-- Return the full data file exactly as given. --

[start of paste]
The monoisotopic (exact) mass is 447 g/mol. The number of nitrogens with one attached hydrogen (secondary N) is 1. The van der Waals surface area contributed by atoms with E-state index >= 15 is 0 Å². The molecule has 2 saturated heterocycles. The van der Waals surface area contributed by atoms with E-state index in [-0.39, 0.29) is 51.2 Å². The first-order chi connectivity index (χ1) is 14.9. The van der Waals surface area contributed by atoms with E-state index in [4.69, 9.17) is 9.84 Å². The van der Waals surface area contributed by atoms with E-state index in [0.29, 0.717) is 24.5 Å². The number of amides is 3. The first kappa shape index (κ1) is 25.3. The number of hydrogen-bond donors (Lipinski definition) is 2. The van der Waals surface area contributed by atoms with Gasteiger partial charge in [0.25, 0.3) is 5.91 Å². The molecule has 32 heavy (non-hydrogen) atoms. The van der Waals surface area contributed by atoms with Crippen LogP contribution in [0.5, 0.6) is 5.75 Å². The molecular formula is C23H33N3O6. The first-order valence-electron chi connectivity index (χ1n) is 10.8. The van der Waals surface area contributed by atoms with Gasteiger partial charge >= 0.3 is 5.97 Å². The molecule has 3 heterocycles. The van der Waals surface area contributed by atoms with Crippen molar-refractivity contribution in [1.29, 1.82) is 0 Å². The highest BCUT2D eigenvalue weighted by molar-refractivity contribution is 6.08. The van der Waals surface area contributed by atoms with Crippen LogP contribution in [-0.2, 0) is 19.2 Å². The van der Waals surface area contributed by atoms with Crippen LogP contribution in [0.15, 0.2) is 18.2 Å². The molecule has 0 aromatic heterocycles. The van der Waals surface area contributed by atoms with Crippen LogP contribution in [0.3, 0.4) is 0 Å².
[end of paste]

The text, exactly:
The monoisotopic (exact) mass is 447 g/mol. The number of nitrogens with one attached hydrogen (secondary N) is 1. The van der Waals surface area contributed by atoms with E-state index >= 15 is 0 Å². The molecule has 2 saturated heterocycles. The van der Waals surface area contributed by atoms with E-state index in [-0.39, 0.29) is 51.2 Å². The first-order chi connectivity index (χ1) is 14.9. The van der Waals surface area contributed by atoms with E-state index in [4.69, 9.17) is 9.84 Å². The van der Waals surface area contributed by atoms with E-state index in [0.29, 0.717) is 24.5 Å². The number of amides is 3. The first kappa shape index (κ1) is 25.3. The number of hydrogen-bond donors (Lipinski definition) is 2. The van der Waals surface area contributed by atoms with Gasteiger partial charge in [0.25, 0.3) is 5.91 Å². The molecule has 32 heavy (non-hydrogen) atoms. The van der Waals surface area contributed by atoms with Crippen LogP contribution in [0.5, 0.6) is 5.75 Å². The molecular formula is C23H33N3O6. The first-order valence-electron chi connectivity index (χ1n) is 10.8. The van der Waals surface area contributed by atoms with Gasteiger partial charge >= 0.3 is 5.97 Å². The molecule has 3 heterocycles. The van der Waals surface area contributed by atoms with Crippen molar-refractivity contribution in [1.29, 1.82) is 0 Å². The highest BCUT2D eigenvalue weighted by molar-refractivity contribution is 6.08. The van der Waals surface area contributed by atoms with Crippen LogP contribution in [-0.2, 0) is 19.2 Å². The van der Waals surface area contributed by atoms with Crippen LogP contribution in [0.15, 0.2) is 18.2 Å². The molecule has 0 aromatic heterocycles. The van der Waals surface area contributed by atoms with Crippen LogP contribution in [0.3, 0.4) is 0 Å².